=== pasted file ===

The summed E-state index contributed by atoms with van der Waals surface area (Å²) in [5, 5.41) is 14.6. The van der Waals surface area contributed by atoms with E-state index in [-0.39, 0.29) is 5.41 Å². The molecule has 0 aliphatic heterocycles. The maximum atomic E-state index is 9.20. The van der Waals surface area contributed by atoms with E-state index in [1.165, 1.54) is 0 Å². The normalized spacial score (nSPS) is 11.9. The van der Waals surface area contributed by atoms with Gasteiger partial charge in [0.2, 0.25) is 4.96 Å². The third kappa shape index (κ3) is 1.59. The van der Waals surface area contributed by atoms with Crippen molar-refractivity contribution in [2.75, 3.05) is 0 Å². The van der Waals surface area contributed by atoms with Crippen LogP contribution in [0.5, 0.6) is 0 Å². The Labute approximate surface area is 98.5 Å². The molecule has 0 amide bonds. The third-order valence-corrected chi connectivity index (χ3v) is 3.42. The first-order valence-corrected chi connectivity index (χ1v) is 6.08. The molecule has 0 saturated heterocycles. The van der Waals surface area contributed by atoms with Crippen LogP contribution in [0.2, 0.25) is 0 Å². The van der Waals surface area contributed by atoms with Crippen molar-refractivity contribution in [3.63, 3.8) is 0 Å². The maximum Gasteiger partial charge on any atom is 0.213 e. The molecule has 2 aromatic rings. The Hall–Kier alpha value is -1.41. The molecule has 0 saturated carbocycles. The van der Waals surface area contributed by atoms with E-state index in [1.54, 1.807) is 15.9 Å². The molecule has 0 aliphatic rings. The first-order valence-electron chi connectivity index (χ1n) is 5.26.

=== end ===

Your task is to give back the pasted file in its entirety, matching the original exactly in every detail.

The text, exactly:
The summed E-state index contributed by atoms with van der Waals surface area (Å²) in [5, 5.41) is 14.6. The van der Waals surface area contributed by atoms with E-state index in [-0.39, 0.29) is 5.41 Å². The molecule has 0 aliphatic heterocycles. The maximum atomic E-state index is 9.20. The van der Waals surface area contributed by atoms with E-state index in [1.165, 1.54) is 0 Å². The normalized spacial score (nSPS) is 11.9. The van der Waals surface area contributed by atoms with Gasteiger partial charge in [0.2, 0.25) is 4.96 Å². The third kappa shape index (κ3) is 1.59. The van der Waals surface area contributed by atoms with Crippen molar-refractivity contribution in [2.75, 3.05) is 0 Å². The van der Waals surface area contributed by atoms with Crippen LogP contribution in [0.5, 0.6) is 0 Å². The Labute approximate surface area is 98.5 Å². The molecule has 0 amide bonds. The third-order valence-corrected chi connectivity index (χ3v) is 3.42. The first-order valence-corrected chi connectivity index (χ1v) is 6.08. The molecule has 0 saturated heterocycles. The van der Waals surface area contributed by atoms with Crippen LogP contribution in [0.2, 0.25) is 0 Å². The van der Waals surface area contributed by atoms with Crippen molar-refractivity contribution in [3.63, 3.8) is 0 Å². The maximum Gasteiger partial charge on any atom is 0.213 e. The molecule has 2 aromatic rings. The Hall–Kier alpha value is -1.41. The molecule has 0 saturated carbocycles. The van der Waals surface area contributed by atoms with E-state index in [1.54, 1.807) is 15.9 Å². The molecule has 0 aliphatic rings. The first-order valence-electron chi connectivity index (χ1n) is 5.26.